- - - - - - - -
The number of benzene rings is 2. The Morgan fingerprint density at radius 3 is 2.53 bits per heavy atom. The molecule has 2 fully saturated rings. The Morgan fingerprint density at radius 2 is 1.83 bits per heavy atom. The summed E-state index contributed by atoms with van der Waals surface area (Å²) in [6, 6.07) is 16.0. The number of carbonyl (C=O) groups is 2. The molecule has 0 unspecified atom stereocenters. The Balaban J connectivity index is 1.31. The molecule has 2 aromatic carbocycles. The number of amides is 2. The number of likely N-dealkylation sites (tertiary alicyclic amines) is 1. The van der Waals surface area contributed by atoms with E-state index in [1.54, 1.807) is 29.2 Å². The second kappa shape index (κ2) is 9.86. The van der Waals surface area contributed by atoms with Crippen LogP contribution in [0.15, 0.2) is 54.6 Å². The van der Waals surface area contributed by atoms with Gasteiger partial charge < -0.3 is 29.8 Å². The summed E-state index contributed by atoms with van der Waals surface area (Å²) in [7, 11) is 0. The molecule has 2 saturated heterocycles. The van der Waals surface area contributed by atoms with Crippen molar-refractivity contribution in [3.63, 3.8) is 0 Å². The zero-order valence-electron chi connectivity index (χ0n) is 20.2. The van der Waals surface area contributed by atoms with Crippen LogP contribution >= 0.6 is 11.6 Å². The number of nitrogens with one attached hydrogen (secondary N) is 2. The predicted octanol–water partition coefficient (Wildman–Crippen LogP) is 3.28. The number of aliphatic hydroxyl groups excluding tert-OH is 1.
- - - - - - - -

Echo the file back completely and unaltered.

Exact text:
The number of benzene rings is 2. The Morgan fingerprint density at radius 3 is 2.53 bits per heavy atom. The molecule has 2 fully saturated rings. The Morgan fingerprint density at radius 2 is 1.83 bits per heavy atom. The summed E-state index contributed by atoms with van der Waals surface area (Å²) in [6, 6.07) is 16.0. The number of carbonyl (C=O) groups is 2. The molecule has 0 unspecified atom stereocenters. The Balaban J connectivity index is 1.31. The molecule has 2 aromatic carbocycles. The number of amides is 2. The number of likely N-dealkylation sites (tertiary alicyclic amines) is 1. The van der Waals surface area contributed by atoms with E-state index in [1.54, 1.807) is 29.2 Å². The second kappa shape index (κ2) is 9.86. The van der Waals surface area contributed by atoms with Crippen LogP contribution in [0.15, 0.2) is 54.6 Å². The van der Waals surface area contributed by atoms with Gasteiger partial charge < -0.3 is 29.8 Å². The summed E-state index contributed by atoms with van der Waals surface area (Å²) in [7, 11) is 0. The molecule has 2 saturated heterocycles. The van der Waals surface area contributed by atoms with Crippen molar-refractivity contribution in [3.63, 3.8) is 0 Å². The zero-order valence-electron chi connectivity index (χ0n) is 20.2. The van der Waals surface area contributed by atoms with Crippen LogP contribution >= 0.6 is 11.6 Å². The number of nitrogens with one attached hydrogen (secondary N) is 2. The predicted octanol–water partition coefficient (Wildman–Crippen LogP) is 3.28. The number of aliphatic hydroxyl groups excluding tert-OH is 1.